Campbell v. United States,
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224 U.S. 99 (1912)
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U.S. Supreme Court
Campbell v. United States, 224 U.S. 99 (1912)
Campbell v. United States
Argued March 6, 1912
Decided March 18, 1912
224 U.S. 99
ERROR TO THE CIRCUIT COURT OF APPEALS
FOR THE EIGHTH CIRCUIT
As §§ 566, 649, and 700, Rev.Stat., do not make any provisions for such a case, the trial of a case in the district court of the United States without a jury is in the nature of a submission to an arbitrator, and the court's determination of issues of fact and questions of law supposed to arise on its special findings is not a judicial determination, and therefore not subject to reexamination in an appellate court.
In such a case, the circuit court of appeals has no power to consider the sufficiency of facts found to support the judgment, but is limited to a consideration of such questions of law as are presented by the
record proper, independently of the special finding; and, in the absence of any such independent question, must affirm.
An objection to form of pleading that can be cured by amendment should be seasonably taken on the trial.
Where a statement in the answer that defendant had not and could not obtain sufficient information upon which to base a belief respecting the truth of an allegation in the complaint is not objected to in the trial court as an insufficient denial of the allegation, but is treated as sufficient, the objection cannot be made in an appellate court, and the truth of the allegation must be regarded as at issue.
170 F. 318 reversed.
The facts are stated in the opinion.
MR. JUSTICE VAN DEVANTER delivered the opinion of the Court.
This was an action at law against the sureties on the official bond of a receiver of public moneys to recover for a default of their principal. The answer set forth that the defendants had not and could not obtain sufficient information upon which to base a belief respecting the default charged, and therefore denied the same, and also interposed an affirmative defense, which need not be
specially noticed. The action was begun in the district court, and was tried to the court without a jury. There was a special finding of the facts, accompanied by conclusions of law, and upon these there was a judgment for the defendants. The plaintiff took the case on writ of error to the circuit court of appeals, which held that the facts found were insufficient to support the judgment, and reversed the latter, with a direction to enter a judgment for the plaintiff upon the finding. 170 F. 318. The defendants then sued out the present writ of error.
At the outset, we are confronted with the question of the power of the circuit court of appeals to consider the sufficiency of the facts found to support the judgment. Section 566, Rev.Stat., provided that the trial of issues of fact in the district courts, in all cases except cases in equity and cases of admiralty and maritime jurisdiction, and except as otherwise provided in proceedings in bankruptcy, should be by jury. This was not one of the excepted cases. Sections 649 and 700, Rev.Stat., made special provision for the trial by the court, without a jury, of the issues of fact in actions at law in the circuit courts, and for the review of the rulings of the court in the progress of such a trial, including the question of the sufficiency of the facts found to support the judgment; but those sections were in terms limited to cases in the circuit courts, and there was no similar provision in respect of cases in the district courts. In this State of the statute law, the trial to the district court without a jury was in the nature of a submission to an arbitrator -- a mode of trial not contemplated by law, and the court's determination of the issues of fact and of the questions of law supposed to arise upon its special finding was not a judicial determination, and therefore was not subject to reexamination in an appellate court. Campbell v. Boyreau, 21 How. 223; Rogers v. United States, 141 U. S. 548. It follows that the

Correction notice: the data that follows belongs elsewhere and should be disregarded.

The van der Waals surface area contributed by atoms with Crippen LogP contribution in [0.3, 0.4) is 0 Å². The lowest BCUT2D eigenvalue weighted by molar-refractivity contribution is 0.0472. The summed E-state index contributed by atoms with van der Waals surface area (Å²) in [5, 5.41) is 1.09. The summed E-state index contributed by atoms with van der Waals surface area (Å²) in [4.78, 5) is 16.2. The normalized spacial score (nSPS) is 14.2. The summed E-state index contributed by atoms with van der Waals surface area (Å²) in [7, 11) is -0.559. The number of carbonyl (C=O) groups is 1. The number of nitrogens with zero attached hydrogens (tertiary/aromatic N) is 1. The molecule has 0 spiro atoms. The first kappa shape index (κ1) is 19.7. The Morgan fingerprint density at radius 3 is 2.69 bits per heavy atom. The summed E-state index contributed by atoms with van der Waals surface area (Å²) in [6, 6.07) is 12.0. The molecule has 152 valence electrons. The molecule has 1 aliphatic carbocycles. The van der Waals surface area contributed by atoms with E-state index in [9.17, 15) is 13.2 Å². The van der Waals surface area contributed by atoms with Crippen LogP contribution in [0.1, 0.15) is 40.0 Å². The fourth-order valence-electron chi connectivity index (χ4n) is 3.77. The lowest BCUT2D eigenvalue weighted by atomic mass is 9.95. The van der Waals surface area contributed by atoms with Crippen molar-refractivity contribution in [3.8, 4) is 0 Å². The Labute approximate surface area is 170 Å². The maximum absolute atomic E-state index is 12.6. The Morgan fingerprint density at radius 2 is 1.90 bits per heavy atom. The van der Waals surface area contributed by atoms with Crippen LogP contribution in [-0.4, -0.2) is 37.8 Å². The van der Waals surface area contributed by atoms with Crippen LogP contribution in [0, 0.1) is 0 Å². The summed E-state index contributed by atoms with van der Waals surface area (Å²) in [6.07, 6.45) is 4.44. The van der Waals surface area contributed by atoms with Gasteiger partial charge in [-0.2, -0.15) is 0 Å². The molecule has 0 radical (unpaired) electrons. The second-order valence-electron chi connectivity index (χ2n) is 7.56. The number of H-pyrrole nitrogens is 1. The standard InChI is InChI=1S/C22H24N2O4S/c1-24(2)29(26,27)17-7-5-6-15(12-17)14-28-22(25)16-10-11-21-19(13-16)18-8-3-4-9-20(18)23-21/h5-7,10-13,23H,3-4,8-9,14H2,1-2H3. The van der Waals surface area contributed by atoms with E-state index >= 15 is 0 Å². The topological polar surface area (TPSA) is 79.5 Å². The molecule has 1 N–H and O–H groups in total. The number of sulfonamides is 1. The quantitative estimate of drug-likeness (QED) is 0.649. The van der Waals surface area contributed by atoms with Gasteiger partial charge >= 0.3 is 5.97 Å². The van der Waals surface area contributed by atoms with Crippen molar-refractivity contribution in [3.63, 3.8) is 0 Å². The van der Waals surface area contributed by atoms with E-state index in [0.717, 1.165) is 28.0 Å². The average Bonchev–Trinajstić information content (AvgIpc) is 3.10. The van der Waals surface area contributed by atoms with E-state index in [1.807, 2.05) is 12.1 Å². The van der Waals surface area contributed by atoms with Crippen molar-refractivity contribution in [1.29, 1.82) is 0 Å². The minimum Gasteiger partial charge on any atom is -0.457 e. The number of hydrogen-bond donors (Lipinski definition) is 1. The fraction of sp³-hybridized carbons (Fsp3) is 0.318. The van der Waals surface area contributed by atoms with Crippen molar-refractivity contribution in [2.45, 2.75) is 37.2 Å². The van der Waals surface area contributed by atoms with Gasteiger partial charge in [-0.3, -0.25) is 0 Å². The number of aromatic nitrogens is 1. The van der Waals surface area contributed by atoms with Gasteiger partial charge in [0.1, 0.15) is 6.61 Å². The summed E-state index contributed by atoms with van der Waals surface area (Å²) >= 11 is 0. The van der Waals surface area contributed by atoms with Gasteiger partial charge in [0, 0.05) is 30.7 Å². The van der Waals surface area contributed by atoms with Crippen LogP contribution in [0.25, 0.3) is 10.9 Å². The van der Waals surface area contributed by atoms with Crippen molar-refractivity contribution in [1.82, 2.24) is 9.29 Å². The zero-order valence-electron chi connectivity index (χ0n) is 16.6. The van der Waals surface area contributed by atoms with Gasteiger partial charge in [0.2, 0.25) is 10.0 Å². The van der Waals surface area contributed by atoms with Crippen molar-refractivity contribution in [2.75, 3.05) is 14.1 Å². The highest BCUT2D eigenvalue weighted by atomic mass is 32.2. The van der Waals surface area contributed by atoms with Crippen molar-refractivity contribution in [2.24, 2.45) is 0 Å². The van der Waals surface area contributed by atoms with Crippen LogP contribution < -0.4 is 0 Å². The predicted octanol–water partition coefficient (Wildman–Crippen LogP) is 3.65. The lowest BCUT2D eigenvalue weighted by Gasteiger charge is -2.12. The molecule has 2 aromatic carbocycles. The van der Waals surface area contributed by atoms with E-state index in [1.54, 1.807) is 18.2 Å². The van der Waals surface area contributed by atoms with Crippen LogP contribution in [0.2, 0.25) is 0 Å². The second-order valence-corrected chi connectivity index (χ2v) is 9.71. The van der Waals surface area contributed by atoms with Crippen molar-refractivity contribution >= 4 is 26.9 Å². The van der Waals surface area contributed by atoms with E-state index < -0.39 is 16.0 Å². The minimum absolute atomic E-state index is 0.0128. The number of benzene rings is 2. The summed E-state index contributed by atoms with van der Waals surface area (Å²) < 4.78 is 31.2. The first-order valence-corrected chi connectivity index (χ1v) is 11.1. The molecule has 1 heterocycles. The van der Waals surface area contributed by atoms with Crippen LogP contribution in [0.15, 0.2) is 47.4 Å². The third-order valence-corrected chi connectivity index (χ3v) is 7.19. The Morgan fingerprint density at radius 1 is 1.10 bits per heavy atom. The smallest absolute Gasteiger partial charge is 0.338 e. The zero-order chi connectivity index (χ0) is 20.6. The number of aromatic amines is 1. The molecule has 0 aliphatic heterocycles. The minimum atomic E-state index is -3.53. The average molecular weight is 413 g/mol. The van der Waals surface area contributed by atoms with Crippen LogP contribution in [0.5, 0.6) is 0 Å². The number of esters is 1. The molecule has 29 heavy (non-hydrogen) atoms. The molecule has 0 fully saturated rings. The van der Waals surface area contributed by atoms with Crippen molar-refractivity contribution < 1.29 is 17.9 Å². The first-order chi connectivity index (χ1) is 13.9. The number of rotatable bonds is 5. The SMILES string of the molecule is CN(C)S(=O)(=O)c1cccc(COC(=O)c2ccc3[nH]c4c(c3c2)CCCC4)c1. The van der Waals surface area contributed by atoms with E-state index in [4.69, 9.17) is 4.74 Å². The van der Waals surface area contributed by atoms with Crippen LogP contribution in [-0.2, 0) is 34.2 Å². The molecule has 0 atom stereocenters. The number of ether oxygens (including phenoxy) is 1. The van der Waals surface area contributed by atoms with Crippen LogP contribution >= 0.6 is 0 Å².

circuit court of appeals was without power to consider the sufficiency of the facts found to support the judgment.
The power of that court was limited to a consideration of such questions of law as may have been presented by the record proper, independently of the special finding, such as whether the pleadings were sufficient to support the judgment. It is now said that such a question was presented, and that its right solution required that the judgment of the district court be reversed. If the answer did not put in issue the allegation of the complaint respecting the default of the principal in the bond, this claim is well founded; otherwise it is not. The denial of that allegation was predicated upon a statement that the defendants had not and could not obtain "sufficient information" upon which to base a belief respecting its truth. This, it is said, was not an adequate denial, because the state statute (Colo.Code, § 56) required that such a denial be based upon a disavowal of "sufficient knowledge or information." But of this it is enough to say that no such objection was raised in the district court, but, on the contrary, the answer was treated as sufficient in that respect. This being so, the plaintiff was not at liberty to raise the objection in an appellate court. Had it been made seasonably, it could, and doubtless would, have been avoided by an amendment. Roberts v. Graham, 6 Wall. 578, 73 U. S. 581; Nashua Savings Bank v. Anglo-American Co., 189 U. S. 221, 189 U. S. 231.
It results that the circuit court of appeals erred in not affirming the judgment of the district court.